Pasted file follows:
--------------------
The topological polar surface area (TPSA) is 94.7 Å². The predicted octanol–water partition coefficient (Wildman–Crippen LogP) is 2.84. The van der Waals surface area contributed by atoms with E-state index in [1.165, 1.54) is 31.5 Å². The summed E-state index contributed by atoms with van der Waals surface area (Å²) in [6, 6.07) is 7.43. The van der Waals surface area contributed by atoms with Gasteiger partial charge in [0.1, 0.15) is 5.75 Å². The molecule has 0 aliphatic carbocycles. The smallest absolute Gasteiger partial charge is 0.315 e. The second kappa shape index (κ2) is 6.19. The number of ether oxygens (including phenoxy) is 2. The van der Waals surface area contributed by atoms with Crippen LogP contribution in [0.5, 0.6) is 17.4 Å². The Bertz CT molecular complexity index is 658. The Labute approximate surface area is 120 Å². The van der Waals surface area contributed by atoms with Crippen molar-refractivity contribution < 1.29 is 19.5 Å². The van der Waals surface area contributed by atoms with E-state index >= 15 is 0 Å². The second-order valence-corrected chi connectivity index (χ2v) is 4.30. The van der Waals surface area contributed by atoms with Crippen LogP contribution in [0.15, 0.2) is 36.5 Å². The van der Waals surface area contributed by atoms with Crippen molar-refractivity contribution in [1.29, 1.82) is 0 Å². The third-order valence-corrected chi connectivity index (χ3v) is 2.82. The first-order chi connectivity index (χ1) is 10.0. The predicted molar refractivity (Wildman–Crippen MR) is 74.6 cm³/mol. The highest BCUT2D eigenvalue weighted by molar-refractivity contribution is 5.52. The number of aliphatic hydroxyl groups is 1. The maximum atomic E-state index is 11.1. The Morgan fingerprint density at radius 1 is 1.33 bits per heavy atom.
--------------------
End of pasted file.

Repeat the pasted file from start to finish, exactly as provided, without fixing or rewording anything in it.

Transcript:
The topological polar surface area (TPSA) is 94.7 Å². The predicted octanol–water partition coefficient (Wildman–Crippen LogP) is 2.84. The van der Waals surface area contributed by atoms with E-state index in [1.165, 1.54) is 31.5 Å². The summed E-state index contributed by atoms with van der Waals surface area (Å²) in [6, 6.07) is 7.43. The van der Waals surface area contributed by atoms with Gasteiger partial charge in [0.1, 0.15) is 5.75 Å². The molecule has 0 aliphatic carbocycles. The smallest absolute Gasteiger partial charge is 0.315 e. The second kappa shape index (κ2) is 6.19. The number of ether oxygens (including phenoxy) is 2. The van der Waals surface area contributed by atoms with Crippen LogP contribution in [0.5, 0.6) is 17.4 Å². The Bertz CT molecular complexity index is 658. The Labute approximate surface area is 120 Å². The van der Waals surface area contributed by atoms with Crippen molar-refractivity contribution < 1.29 is 19.5 Å². The van der Waals surface area contributed by atoms with E-state index >= 15 is 0 Å². The second-order valence-corrected chi connectivity index (χ2v) is 4.30. The van der Waals surface area contributed by atoms with Crippen LogP contribution in [0.15, 0.2) is 36.5 Å². The van der Waals surface area contributed by atoms with Crippen molar-refractivity contribution in [1.29, 1.82) is 0 Å². The third-order valence-corrected chi connectivity index (χ3v) is 2.82. The first-order chi connectivity index (χ1) is 10.0. The predicted molar refractivity (Wildman–Crippen MR) is 74.6 cm³/mol. The highest BCUT2D eigenvalue weighted by molar-refractivity contribution is 5.52. The number of aliphatic hydroxyl groups is 1. The maximum atomic E-state index is 11.1. The Morgan fingerprint density at radius 1 is 1.33 bits per heavy atom.